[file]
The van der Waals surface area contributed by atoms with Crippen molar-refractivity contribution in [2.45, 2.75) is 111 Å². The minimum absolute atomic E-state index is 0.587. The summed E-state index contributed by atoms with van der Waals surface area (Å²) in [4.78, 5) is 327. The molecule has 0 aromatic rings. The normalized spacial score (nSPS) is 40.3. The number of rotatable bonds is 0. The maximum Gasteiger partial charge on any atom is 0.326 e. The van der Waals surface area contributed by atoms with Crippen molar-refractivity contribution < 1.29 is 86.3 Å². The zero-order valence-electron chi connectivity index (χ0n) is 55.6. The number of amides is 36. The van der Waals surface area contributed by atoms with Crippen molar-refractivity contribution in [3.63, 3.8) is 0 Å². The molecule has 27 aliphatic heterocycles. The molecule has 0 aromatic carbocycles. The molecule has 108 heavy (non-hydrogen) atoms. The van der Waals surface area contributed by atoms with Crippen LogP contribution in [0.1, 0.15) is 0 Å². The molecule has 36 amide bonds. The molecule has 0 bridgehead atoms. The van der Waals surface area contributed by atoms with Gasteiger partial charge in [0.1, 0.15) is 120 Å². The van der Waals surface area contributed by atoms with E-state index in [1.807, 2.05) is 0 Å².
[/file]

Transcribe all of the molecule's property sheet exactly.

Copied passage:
The van der Waals surface area contributed by atoms with Crippen molar-refractivity contribution in [2.45, 2.75) is 111 Å². The minimum absolute atomic E-state index is 0.587. The summed E-state index contributed by atoms with van der Waals surface area (Å²) in [4.78, 5) is 327. The molecule has 0 aromatic rings. The normalized spacial score (nSPS) is 40.3. The number of rotatable bonds is 0. The maximum Gasteiger partial charge on any atom is 0.326 e. The van der Waals surface area contributed by atoms with Crippen molar-refractivity contribution < 1.29 is 86.3 Å². The zero-order valence-electron chi connectivity index (χ0n) is 55.6. The number of amides is 36. The van der Waals surface area contributed by atoms with Crippen molar-refractivity contribution in [3.63, 3.8) is 0 Å². The molecule has 27 aliphatic heterocycles. The molecule has 0 aromatic carbocycles. The molecule has 108 heavy (non-hydrogen) atoms. The van der Waals surface area contributed by atoms with Crippen LogP contribution in [0.1, 0.15) is 0 Å². The molecule has 36 amide bonds. The molecule has 0 bridgehead atoms. The van der Waals surface area contributed by atoms with Gasteiger partial charge in [0.1, 0.15) is 120 Å². The van der Waals surface area contributed by atoms with E-state index in [1.807, 2.05) is 0 Å².